Technology has become an intrinsic part of human life, improving and enhancing everything that surrounds you. It has a wide variety of uses. For example, a student would take Java assignment help to make it easier to complete their Java homework. Similarly, the government makes full use of technology to strengthen its borders.

Both of the above examples show the wide variation in the use of technology in the 21st century. Therefore, it’s no surprise that it has found itself in aged-care, assisting both residents and their caregivers. Today, many aged-care organizations have adapted technology into its folds to provide an overall improvement of the lives of their aged residents.

The Role Of Technology In Food Offering In Aged Care

One such area in which technology has been crucial is food. Older adults need to maintain strict control over their diets to maintain a happy and healthy life. While the requirement of carbohydrates is less in old age, it is essential to maintain a healthy balance of protein, vitamins and minerals.

A 2017 report by the Australian Institute of Health and Welfare highlights the growing number of aged people in recent years. Researchers observed that the number of older people in Australia had doubled from 8% in 1964 to 15% in 2014. As a result, aged-care organizations have also noticed an increase in residents over the past few years. 

As this number grows, it becomes challenging to meet the dietary requirements of all the residents manually. Therefore, let’s look into the ways how tech ology has made things much easier in this regard:

  1. No need for handwritten records

Older people have various dietary requirements to keep their bodies healthy. As the doctors check up on the residents regularly, there is always the possibility of newer nutritional change suggestions based on the health conditions of the residents.

In aged-care organizations that still depend on paperwork, it can take a lot of time for the caregivers to fill out all the forms manually and submit them to the catering team. As there are multiple residents, the entire process can take a week to a month to update. This need might go obsolete by this time the dietary requirements reach the aged-care catering team. 

Therefore, manually updating the dietary requirements is challenging and makes things difficult for both the residents and the caregivers. Technology helps to make this situation much more manageable. 

Souped Up, a mobile care monitoring software used in multiple aged-care facilities across the country, updates the database with the dietary changes in real time. Hence, the information gets relayed to the catering without any delay. Thus, it makes it possible for the facility to prepare the required food for the residents.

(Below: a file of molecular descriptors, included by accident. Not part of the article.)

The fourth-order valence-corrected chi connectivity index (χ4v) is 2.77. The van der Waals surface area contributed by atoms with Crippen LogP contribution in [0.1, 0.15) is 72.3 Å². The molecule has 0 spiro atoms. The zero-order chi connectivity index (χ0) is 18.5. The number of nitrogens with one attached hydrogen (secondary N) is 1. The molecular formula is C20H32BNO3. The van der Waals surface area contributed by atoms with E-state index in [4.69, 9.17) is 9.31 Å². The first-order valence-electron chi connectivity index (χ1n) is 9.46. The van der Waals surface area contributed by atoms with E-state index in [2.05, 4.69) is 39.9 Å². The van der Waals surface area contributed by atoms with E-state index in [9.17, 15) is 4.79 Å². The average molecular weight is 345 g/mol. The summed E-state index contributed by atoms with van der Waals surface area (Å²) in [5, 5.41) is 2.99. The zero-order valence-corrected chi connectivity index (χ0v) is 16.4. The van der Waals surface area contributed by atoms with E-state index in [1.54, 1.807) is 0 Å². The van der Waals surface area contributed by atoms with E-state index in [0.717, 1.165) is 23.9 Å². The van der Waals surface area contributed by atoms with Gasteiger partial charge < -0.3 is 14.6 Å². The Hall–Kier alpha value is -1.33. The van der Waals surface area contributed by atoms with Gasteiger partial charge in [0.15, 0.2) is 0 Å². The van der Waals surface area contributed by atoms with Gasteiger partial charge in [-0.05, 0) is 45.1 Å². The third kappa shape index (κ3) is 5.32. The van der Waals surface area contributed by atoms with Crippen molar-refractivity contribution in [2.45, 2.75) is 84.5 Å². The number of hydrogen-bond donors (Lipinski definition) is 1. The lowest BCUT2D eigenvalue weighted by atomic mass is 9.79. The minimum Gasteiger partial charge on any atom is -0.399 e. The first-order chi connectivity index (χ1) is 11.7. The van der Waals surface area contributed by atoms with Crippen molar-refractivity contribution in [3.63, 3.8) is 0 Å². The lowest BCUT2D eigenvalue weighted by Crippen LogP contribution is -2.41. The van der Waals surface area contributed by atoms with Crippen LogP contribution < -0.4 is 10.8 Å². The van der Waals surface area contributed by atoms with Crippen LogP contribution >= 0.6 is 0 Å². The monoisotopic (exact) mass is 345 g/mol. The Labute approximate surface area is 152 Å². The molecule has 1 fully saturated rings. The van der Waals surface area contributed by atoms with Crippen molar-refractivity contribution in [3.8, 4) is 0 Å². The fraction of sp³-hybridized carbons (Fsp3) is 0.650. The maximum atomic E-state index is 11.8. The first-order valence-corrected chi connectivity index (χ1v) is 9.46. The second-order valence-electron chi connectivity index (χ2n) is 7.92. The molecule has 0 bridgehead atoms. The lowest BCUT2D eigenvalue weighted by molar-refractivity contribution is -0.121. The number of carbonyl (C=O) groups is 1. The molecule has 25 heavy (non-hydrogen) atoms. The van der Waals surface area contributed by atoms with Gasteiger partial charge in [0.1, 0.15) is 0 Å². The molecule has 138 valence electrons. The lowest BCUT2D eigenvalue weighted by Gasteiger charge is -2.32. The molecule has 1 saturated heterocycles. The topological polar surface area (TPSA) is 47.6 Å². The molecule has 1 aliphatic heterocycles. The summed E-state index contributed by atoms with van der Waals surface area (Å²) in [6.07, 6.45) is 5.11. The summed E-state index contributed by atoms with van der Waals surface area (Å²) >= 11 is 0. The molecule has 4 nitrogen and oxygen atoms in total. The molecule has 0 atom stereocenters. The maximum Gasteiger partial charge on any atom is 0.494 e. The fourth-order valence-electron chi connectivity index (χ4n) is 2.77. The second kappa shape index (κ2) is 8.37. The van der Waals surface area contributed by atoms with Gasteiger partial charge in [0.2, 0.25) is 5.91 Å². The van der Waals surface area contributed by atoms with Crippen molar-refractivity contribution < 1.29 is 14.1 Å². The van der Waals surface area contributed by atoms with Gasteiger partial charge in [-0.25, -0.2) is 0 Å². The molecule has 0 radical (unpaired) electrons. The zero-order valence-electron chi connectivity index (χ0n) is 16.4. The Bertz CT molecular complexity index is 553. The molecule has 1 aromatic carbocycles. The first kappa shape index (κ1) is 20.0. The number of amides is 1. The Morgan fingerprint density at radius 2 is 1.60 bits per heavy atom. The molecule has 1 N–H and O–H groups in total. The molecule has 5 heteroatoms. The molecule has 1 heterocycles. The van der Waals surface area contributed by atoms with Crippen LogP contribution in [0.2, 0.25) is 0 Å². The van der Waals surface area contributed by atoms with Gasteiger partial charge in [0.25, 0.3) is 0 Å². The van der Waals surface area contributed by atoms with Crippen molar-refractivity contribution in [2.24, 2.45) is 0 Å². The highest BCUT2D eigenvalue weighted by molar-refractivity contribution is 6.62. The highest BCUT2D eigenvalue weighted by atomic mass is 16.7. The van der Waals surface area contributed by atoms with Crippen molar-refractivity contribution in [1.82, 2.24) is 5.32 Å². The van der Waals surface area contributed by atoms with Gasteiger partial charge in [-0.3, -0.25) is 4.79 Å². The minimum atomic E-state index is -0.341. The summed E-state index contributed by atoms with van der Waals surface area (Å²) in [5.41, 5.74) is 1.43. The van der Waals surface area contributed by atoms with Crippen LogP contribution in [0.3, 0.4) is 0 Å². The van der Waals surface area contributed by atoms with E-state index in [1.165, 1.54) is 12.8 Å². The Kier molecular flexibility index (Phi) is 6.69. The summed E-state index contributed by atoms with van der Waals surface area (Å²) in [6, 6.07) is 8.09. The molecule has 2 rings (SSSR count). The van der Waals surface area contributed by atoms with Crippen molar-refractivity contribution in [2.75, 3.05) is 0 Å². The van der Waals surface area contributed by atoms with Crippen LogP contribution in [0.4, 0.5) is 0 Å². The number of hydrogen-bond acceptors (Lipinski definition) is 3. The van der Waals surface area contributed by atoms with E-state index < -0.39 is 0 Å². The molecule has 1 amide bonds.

1. Innovative food to meet the nutritional requirements

As life expectancy increases, the average lifespan of an individual has increased from 60 to 80 in the past decade. However, this doesn’t mean that the final years is all a bed of roses. Malnourishment is one of the common problems among people over 65. It can cause several health issues, such as a weak immune system and muscle weakness if it goes undiagnosed.

Without proper nutrition, there is an increased risk for chronic diseases like cardiovascular disease and type 2 diabetes. Therefore, researchers carried out a study in the European countries using the Mini Nutritional Assessment (MNA) screening tool. According to the results, the was a prevalence of undernutrition of 5.8% in community-dwelling and 50.5% in rehabilitation centres.

Hence, the Australian Dietary Guidelines advises every person above the age of 60 to include a wide variety of colourful vegetables, beans, fruits, cereals, lean meat, fish and eggs from the five food groups. However, people develop many difficulties chewing, swallowing, and digesting in old age due to various reasons. As a result, it becomes challenging for them to stick to the proper dietary requirements.

With the help of innovative technology, it is possible to develop innovative food products that are jampacked with nutrition and have modified textures to make them easier for consumption. Thus, technology in aged care plays a significant role in ensuring that the caregivers can meet the residents’ dietary requirements and make their overall experience more rewarding.

For example, older adults suffer from a 38% decrease in salivary flow, making it challenging to form food bolus. An excellent solution for this is to develop soft aerated cereal foods that can stimulate more salivary flow and make it easier to swallow. Another method used in certain aged-care homes is blade tenderisation, where the sharp-edged blades perforate the meat to cut the muscle fibres and make them tender.

Summing it up, 

Elderly residents in aged-care facilities have to face various age-related psychological and physical changes that can be detrimental to their health. Without proper nutrition, the chances of leading a healthy deteriorate significantly. With the introduction of technology in aged-care facilities, it becomes more convenient for the caregivers to cater to the specific dietary needs of each resident. The real-time automatic update of the dietary database and the introduction of innovative foods are ways technology enhances the food offering in aged-care facilities.

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